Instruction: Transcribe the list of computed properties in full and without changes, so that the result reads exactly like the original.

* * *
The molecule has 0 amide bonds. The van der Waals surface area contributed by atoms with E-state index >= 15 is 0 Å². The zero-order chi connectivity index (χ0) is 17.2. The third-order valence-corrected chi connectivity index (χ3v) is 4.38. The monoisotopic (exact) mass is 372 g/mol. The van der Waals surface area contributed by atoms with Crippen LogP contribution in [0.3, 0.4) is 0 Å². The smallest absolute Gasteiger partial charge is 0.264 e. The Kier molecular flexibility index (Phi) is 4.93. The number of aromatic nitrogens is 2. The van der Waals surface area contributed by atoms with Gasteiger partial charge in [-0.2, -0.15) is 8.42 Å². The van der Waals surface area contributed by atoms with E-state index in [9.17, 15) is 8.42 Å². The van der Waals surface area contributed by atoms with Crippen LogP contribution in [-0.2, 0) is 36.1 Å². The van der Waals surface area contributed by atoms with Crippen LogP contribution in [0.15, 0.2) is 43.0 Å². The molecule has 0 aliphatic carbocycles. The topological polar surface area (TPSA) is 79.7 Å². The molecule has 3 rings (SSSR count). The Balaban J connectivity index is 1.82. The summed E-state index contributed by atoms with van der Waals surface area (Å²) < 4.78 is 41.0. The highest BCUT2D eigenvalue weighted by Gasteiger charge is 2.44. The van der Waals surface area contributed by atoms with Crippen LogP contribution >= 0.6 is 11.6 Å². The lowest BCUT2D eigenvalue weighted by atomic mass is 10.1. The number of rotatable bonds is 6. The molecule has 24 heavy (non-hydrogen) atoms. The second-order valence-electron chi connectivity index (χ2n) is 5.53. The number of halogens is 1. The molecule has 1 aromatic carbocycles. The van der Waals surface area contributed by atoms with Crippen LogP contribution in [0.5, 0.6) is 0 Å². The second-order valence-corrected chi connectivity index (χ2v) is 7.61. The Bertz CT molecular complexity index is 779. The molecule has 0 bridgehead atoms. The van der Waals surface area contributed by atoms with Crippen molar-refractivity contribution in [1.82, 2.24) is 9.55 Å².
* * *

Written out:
The molecule has 0 amide bonds. The van der Waals surface area contributed by atoms with E-state index >= 15 is 0 Å². The zero-order chi connectivity index (χ0) is 17.2. The third-order valence-corrected chi connectivity index (χ3v) is 4.38. The monoisotopic (exact) mass is 372 g/mol. The van der Waals surface area contributed by atoms with Crippen LogP contribution in [0.3, 0.4) is 0 Å². The smallest absolute Gasteiger partial charge is 0.264 e. The Kier molecular flexibility index (Phi) is 4.93. The number of aromatic nitrogens is 2. The van der Waals surface area contributed by atoms with Gasteiger partial charge in [-0.2, -0.15) is 8.42 Å². The van der Waals surface area contributed by atoms with E-state index in [9.17, 15) is 8.42 Å². The van der Waals surface area contributed by atoms with Crippen LogP contribution in [-0.2, 0) is 36.1 Å². The van der Waals surface area contributed by atoms with Crippen LogP contribution in [0.15, 0.2) is 43.0 Å². The molecule has 0 aliphatic carbocycles. The topological polar surface area (TPSA) is 79.7 Å². The molecule has 3 rings (SSSR count). The Balaban J connectivity index is 1.82. The summed E-state index contributed by atoms with van der Waals surface area (Å²) < 4.78 is 41.0. The highest BCUT2D eigenvalue weighted by Gasteiger charge is 2.44. The van der Waals surface area contributed by atoms with Crippen LogP contribution >= 0.6 is 11.6 Å². The lowest BCUT2D eigenvalue weighted by atomic mass is 10.1. The number of rotatable bonds is 6. The molecule has 24 heavy (non-hydrogen) atoms. The second-order valence-electron chi connectivity index (χ2n) is 5.53. The number of halogens is 1. The molecule has 1 aromatic carbocycles. The van der Waals surface area contributed by atoms with Crippen LogP contribution in [0.5, 0.6) is 0 Å². The second-order valence-corrected chi connectivity index (χ2v) is 7.61. The Bertz CT molecular complexity index is 779. The molecule has 0 bridgehead atoms. The van der Waals surface area contributed by atoms with Crippen molar-refractivity contribution in [1.82, 2.24) is 9.55 Å².